By TIM ALEXANDER
OLATHE, Kan. — After spending years expanding its leadership in crop care technologies through the acquisition of several innovative spray equipment companies, John Deere and Company needed a location for a new company laboratory to test products coming through the pipeline.
They found the answer in Ames, Iowa, at the Iowa State University (ISU) Research Park, where Deere said they will soon break ground on a 33,000 square-foot facility to be used as a design test lab for agricultural spraying and applications technology. It is expected to be completed by summer 2019, according to Cyndee Smiley, media relations manager for John Deere’s Ag and Turf Division.
“The world will have ten billion people by 2050 and that is going to take a different level of research, commitment and innovation within agriculture. One of the huge benefits of partnering with Iowa State and investing in this facility is that we are going to be able to enhance our product design and improve our development cycles,” Smiley said from Deere headquarters in Olathe, Kan. “As we’ve continued to expand our leadership in crop care technologies we’ve acquired several companies. For instance, we acquired Blue River Technologies in September of ‘17. We have got to be able to design and test more effectively, and this lab is going to give us the capability, if needed, to develop and test 24 hours, 7 days a week.”
In addition to Blue River Technologies, Deere has also purchased King Agro (March 2018), Mazzotti (June 2017) and Hagie (March 2016). The chosen location for the test lab at ISU’s Research Park was a natural selection for Deere, which opened a strategic technology office at the location in February 2018.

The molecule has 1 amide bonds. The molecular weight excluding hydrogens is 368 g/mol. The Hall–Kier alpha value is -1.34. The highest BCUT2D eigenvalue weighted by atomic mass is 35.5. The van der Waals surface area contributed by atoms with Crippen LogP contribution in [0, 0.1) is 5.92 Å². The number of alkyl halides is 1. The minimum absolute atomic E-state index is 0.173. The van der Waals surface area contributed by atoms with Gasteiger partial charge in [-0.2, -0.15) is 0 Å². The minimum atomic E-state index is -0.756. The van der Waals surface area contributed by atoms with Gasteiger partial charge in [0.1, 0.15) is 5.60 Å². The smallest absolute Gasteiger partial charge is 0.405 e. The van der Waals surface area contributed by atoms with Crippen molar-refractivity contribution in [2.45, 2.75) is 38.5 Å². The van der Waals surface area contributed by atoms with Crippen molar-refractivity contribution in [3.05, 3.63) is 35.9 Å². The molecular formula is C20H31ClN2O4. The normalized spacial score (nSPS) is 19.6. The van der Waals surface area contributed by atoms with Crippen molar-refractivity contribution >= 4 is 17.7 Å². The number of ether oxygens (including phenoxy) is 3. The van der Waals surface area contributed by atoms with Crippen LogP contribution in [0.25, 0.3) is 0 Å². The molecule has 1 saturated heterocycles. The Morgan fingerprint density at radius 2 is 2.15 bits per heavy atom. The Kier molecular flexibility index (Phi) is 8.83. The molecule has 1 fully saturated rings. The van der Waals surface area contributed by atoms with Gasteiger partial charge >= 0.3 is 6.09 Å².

“We are thrilled that John Deere continues to recognize Iowa State’s exceptional return on investment,” stated ISU president Wendy Wintersteen, in a Deere news release issued April 26. “The plans announced today for the ISU Research Park will enhance John Deere’s access to our expertise, research and development opportunities and to ISU’s student workforce.”
Finding a suitable location for the spray lab close to available testing grounds was paramount in the determination, Smiley added. “It is located right there in the Midwest in close proximity to land, which will allow us to test both inside and outside,” she said.
Neither Deere or ISU media representatives offered any projections on how many Deere employees would work at the new spray lab, or how many ISU students and post-grads might be employed, at press time. An architect’s drawing of the planned lab was getting the final touches from a draftsman, as well, when this issue went to press.
A Deere news release, however, confirmed that some employees currently working at the company’s strategic tech office in ISU Research Park would be located in the new building when it is completed. The new test center will also “allow increased collaboration with ISU faculty and students,” according to Aaron Wetzel, Deere vice president of the global crop care platform.